Dress Norms in Law Firms Are Relaxing

The pandemic is the greatest revolution in the way we work, since the Industrial Revolution, shifting the centre of production from factories and offices back into the home. With that, there has also been a change in how people dress for work. Working from home demands a more comfortable style.

Office fashion has gradually become more and more casual, and with the shift to working from home, Lawyer’s Weekly speculates that it may signal the end of “suits, ties, and high heels” in legal practice.

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Street fashion has influenced office fashion for decades, gradually relaxing office norms. By shifting production to the home, office spaces are merged with living spaces, and the result is that people dress for work as they dress when they are at home.

It’s hard for any business to ask its workers to dress up in a suit and tie, or to wear a pantsuit and heels, when your workers are working from their own spaces.

In 1999, fashion designer, Tom Ford, predicted that as technological advances made it possible to work from home, fashion as he sees it would die out, because, “You can be working in your underwear and a T-shirt. Who cares? Who’s going to see you?”.

Ford’s prediction seems prescient today. Indeed, this is true even at the highest levels of society: when the leaders of the Group of Seven (G-7) nations met earlier this year, they posed for a photoshoot, which was the first time in which the G-7 leaders posed without ties.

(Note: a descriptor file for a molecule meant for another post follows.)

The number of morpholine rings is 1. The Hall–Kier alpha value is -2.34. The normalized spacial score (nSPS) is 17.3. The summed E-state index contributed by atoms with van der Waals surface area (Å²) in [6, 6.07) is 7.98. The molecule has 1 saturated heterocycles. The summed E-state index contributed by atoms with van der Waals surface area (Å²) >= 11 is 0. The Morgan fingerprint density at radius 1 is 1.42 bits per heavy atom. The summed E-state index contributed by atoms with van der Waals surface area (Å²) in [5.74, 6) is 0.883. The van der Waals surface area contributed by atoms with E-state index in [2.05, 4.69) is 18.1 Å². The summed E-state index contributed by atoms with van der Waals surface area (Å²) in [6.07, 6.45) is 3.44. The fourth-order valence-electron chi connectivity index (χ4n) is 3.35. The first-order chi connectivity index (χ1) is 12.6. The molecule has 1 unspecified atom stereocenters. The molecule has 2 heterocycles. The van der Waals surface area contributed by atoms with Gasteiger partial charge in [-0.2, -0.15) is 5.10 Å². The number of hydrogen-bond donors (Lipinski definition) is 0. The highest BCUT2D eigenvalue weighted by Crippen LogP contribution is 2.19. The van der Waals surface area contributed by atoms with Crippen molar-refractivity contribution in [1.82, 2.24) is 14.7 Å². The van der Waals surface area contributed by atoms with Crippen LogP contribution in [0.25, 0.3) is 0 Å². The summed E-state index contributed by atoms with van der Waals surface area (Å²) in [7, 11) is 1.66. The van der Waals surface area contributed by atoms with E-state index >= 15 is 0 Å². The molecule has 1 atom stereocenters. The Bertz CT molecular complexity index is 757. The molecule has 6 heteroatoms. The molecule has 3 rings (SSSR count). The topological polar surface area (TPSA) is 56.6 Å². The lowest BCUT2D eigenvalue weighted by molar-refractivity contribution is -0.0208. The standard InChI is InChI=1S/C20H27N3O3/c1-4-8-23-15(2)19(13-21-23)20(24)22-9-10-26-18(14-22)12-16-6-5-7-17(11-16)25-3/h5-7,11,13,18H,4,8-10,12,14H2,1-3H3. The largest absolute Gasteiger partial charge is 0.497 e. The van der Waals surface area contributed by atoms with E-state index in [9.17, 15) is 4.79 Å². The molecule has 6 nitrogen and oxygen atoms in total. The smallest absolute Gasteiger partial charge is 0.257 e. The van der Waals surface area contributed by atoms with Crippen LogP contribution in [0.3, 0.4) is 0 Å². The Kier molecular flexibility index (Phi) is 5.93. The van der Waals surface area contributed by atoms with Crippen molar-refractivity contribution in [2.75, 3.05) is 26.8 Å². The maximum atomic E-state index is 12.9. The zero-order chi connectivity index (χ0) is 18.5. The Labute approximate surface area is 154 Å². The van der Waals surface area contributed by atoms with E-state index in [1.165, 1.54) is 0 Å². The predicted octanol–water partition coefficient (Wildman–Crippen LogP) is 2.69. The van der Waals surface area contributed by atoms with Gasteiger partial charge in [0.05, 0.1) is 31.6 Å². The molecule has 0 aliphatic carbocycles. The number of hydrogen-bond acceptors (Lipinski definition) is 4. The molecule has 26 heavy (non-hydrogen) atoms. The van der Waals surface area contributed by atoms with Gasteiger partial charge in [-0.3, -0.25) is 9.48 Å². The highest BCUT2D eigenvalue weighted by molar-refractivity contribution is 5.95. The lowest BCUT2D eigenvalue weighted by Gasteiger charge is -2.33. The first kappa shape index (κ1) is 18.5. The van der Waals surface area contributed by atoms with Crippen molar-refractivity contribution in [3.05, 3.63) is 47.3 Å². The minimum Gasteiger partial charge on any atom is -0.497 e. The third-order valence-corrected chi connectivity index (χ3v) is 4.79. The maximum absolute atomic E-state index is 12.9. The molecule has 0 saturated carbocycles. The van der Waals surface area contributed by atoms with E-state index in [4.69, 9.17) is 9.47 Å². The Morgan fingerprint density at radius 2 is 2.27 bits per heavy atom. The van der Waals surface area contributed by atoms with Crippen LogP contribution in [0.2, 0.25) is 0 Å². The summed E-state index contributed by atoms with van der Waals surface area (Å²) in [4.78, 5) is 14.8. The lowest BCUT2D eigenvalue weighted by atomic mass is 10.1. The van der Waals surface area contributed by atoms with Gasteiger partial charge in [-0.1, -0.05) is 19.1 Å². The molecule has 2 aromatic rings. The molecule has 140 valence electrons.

Today’s lawyers work in jeans, track pants, or shorts and t-shirts, and dress up in formal office wear when they have to go to the office, or for important video conference calls.

At the same time, according to California Law Firm, clients have also begun to spend a significant amount of their time working from home, and they too have relaxed their dress codes.

So, you also have clients whose dressing has not just relaxed, but caused them to relax their expectations of how their lawyers should dress. This means that even for video conference calls, there is an understanding between both parties that dressing will not be as formal as it would be in the office.

The impact of work-from-home is not limited to people who work entirely, or partially from home. The ethos of the era has clearly influenced how people dress regardless of their work model. Law firms do not exist in isolation, they exist as part of this great socio-cultural tapestry, and they are being and will be influenced by this broad movement toward relaxed dress norms.

In a Lawyer’s Weekly poll, 57% of respondents felt that formal dress codes are now a thing of the past. However, there are many lawyers who do not think that this trend is as broad as it first seems. They believe that the practice of law is heavily dependent on one’s ability to make the right impression, and so, formal dress codes will still play a part, at least for high-impact scenarios.

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